- Patient Registration: NaoTrac registers the patient’s physical anatomical landmarks with more than 100,000 checkpoints, increasing registration accuracy to less than 0.5mm, and enhancing the precision of surgery. The combination of AI technology and machine vision facilitates the facial recognition processes more intuitively and can meet any position required for surgery, even the prone position, as demonstrated at Hualien Tzu-Chi Medical Center with stem-cell implantation.
- Non-contact moving defection: If the surgical bed moves incidentally, NaoTrac can recalibrate to the correct location. If the distance is greater than the detection area, the monitor will show an emergency signal and stop any movement immediately.
Q: What clinical needs does SMART Technology fulfill?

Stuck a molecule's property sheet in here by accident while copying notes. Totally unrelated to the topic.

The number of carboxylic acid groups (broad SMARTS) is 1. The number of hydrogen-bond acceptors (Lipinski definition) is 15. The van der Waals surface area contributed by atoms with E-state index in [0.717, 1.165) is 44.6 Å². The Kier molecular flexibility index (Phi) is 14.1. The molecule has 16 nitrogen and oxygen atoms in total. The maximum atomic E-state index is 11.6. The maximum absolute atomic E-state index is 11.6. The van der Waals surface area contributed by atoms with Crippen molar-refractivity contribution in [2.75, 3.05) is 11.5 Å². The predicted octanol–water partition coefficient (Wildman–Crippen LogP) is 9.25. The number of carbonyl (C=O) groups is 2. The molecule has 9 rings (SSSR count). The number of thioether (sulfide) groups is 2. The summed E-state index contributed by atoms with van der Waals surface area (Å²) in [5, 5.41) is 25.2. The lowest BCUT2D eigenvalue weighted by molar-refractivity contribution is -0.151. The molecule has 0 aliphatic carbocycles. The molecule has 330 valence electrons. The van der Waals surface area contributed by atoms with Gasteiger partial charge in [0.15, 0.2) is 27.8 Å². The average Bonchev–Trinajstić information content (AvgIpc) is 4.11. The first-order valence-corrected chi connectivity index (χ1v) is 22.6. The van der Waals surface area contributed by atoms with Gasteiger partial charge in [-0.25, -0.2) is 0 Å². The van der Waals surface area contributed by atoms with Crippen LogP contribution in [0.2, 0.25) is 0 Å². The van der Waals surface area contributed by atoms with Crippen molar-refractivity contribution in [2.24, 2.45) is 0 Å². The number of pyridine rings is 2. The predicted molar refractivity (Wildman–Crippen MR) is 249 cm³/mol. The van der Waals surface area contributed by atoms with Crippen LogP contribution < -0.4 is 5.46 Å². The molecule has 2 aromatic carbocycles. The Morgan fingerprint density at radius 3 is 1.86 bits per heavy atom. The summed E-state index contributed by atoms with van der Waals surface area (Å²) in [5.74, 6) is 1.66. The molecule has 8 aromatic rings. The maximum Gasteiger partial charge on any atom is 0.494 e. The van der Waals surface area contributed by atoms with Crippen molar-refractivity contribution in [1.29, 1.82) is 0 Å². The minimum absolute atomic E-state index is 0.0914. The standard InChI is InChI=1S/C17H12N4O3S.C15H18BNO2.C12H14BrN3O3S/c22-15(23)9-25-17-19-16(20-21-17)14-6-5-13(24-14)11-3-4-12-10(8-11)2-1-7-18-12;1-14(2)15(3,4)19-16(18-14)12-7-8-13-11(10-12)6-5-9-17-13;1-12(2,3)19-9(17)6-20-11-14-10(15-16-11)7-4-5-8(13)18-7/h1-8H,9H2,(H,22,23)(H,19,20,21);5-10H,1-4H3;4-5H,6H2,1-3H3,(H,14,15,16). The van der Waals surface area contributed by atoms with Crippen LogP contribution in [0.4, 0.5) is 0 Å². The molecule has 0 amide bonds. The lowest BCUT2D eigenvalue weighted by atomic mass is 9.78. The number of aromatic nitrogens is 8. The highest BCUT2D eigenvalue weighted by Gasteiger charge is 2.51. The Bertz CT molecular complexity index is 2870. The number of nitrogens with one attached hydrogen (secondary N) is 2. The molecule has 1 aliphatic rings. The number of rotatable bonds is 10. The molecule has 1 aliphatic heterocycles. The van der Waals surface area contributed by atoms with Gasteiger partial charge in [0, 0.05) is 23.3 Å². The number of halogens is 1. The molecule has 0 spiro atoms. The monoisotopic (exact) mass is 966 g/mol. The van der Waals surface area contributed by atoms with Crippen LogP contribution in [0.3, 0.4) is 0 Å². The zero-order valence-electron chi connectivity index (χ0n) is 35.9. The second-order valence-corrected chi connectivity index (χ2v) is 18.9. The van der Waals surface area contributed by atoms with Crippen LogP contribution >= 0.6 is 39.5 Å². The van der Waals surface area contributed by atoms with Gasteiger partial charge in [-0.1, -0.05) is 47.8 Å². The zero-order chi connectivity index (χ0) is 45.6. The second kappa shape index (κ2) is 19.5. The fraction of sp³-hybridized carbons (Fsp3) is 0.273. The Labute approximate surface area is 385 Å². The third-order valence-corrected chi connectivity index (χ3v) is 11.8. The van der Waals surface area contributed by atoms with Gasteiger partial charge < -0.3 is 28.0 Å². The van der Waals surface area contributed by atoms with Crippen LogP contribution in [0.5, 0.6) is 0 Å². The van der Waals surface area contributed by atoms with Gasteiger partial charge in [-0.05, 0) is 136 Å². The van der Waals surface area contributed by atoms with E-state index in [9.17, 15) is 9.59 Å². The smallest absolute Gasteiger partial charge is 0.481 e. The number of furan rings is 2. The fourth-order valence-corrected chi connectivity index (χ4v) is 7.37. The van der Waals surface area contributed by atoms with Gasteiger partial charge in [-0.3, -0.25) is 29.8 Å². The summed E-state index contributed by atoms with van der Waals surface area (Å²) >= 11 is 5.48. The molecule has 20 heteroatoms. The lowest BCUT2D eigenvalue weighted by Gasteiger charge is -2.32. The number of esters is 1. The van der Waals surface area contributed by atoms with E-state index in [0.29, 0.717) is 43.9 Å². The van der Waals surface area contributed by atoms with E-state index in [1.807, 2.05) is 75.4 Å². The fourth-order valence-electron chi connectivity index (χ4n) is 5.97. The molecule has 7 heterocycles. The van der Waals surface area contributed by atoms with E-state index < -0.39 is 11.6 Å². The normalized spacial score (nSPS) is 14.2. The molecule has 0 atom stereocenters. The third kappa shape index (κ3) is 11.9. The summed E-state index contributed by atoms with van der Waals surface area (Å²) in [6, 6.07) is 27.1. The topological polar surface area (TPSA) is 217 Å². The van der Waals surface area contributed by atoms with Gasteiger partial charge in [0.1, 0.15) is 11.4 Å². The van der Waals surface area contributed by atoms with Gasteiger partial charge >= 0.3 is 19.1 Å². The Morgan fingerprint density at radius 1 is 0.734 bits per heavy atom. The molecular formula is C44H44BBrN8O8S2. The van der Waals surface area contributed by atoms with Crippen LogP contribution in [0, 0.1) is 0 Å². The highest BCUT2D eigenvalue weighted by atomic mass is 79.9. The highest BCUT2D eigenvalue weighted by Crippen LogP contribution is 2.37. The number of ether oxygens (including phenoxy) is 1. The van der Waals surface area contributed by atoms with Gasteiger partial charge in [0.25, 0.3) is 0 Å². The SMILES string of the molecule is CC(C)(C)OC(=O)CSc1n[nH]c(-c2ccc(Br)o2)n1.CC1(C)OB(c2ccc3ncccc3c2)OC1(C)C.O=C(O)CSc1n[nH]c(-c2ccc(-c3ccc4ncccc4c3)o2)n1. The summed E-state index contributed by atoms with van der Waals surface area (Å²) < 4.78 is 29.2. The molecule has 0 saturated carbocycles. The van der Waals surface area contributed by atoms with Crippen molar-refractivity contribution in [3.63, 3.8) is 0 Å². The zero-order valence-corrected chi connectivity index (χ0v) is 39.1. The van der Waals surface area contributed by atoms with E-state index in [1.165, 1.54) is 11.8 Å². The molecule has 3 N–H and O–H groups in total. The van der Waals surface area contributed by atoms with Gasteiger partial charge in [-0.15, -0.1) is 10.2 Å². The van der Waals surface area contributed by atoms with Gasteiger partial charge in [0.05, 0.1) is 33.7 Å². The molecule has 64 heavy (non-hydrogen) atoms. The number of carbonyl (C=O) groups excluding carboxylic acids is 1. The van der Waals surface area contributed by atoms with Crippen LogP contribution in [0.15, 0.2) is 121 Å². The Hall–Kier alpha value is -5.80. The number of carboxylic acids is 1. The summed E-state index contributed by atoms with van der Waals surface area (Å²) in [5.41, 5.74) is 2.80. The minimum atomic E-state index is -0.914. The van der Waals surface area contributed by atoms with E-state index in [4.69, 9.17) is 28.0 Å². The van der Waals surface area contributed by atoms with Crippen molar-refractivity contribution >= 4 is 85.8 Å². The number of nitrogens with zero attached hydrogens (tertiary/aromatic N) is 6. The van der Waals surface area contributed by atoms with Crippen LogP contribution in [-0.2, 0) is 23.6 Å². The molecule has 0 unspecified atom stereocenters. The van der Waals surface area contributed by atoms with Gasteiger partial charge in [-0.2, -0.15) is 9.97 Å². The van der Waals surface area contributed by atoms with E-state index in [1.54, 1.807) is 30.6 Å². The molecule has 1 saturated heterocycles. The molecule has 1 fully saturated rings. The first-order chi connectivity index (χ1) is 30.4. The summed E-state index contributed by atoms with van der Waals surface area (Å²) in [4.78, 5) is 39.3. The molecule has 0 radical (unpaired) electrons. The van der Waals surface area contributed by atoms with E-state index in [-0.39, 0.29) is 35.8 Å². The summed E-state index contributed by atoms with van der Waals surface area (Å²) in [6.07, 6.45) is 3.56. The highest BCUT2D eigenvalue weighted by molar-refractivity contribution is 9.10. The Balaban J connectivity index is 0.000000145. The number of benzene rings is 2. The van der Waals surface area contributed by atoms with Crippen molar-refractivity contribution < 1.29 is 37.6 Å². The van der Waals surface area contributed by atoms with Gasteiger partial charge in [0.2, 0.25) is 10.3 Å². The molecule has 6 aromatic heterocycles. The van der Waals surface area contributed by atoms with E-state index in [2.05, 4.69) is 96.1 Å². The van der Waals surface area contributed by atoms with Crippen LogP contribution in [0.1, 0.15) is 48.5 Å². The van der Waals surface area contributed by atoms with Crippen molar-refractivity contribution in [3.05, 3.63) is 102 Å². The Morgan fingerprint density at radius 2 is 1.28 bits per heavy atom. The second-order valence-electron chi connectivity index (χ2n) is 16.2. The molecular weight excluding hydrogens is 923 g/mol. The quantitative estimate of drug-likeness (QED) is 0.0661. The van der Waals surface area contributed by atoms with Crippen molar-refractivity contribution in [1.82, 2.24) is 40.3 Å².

Precision is the primary and essential requirement for brain surgery; however, daily practice requires more than precision. Faster registration and delicate movement are saving time and lives. With the assistance of robotic arm technology, the surgical pathway can be accurate and move slowly and steadily. Some current solutions in the market are slow in patient registration and have no instrument registration at all, leading to many challenges in the operating room due to space constraints and the need for repositioning during surgery, which increases the risk of surgery. SMART Technology was developed to fulfill these clinical needs in the operating room. The mission of SMART Technology is to improve surgical accuracy, streamline the surgical procedure, and shorten the learning curve.